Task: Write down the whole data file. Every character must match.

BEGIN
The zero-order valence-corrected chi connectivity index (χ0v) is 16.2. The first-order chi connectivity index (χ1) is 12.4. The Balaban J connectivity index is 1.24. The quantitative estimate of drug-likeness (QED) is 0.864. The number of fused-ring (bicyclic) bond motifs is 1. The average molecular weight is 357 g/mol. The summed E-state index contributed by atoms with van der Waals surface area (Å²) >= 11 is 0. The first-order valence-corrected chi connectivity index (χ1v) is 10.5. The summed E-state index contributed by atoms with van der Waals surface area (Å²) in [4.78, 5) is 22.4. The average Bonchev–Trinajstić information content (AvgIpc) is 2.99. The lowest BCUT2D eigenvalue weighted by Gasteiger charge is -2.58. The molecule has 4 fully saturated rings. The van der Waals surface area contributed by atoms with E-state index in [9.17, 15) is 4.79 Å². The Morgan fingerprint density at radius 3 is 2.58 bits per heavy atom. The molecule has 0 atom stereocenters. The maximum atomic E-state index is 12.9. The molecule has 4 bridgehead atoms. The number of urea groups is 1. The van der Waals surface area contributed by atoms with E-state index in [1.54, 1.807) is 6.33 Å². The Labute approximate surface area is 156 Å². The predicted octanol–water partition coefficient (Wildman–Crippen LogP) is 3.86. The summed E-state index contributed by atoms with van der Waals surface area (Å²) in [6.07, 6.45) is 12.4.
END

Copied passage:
The zero-order valence-corrected chi connectivity index (χ0v) is 16.2. The first-order chi connectivity index (χ1) is 12.4. The Balaban J connectivity index is 1.24. The quantitative estimate of drug-likeness (QED) is 0.864. The number of fused-ring (bicyclic) bond motifs is 1. The average molecular weight is 357 g/mol. The summed E-state index contributed by atoms with van der Waals surface area (Å²) >= 11 is 0. The first-order valence-corrected chi connectivity index (χ1v) is 10.5. The summed E-state index contributed by atoms with van der Waals surface area (Å²) in [4.78, 5) is 22.4. The average Bonchev–Trinajstić information content (AvgIpc) is 2.99. The lowest BCUT2D eigenvalue weighted by Gasteiger charge is -2.58. The molecule has 4 fully saturated rings. The van der Waals surface area contributed by atoms with E-state index in [9.17, 15) is 4.79 Å². The Morgan fingerprint density at radius 3 is 2.58 bits per heavy atom. The molecule has 0 atom stereocenters. The maximum atomic E-state index is 12.9. The molecule has 4 bridgehead atoms. The number of urea groups is 1. The van der Waals surface area contributed by atoms with E-state index in [1.54, 1.807) is 6.33 Å². The Labute approximate surface area is 156 Å². The predicted octanol–water partition coefficient (Wildman–Crippen LogP) is 3.86. The summed E-state index contributed by atoms with van der Waals surface area (Å²) in [6.07, 6.45) is 12.4.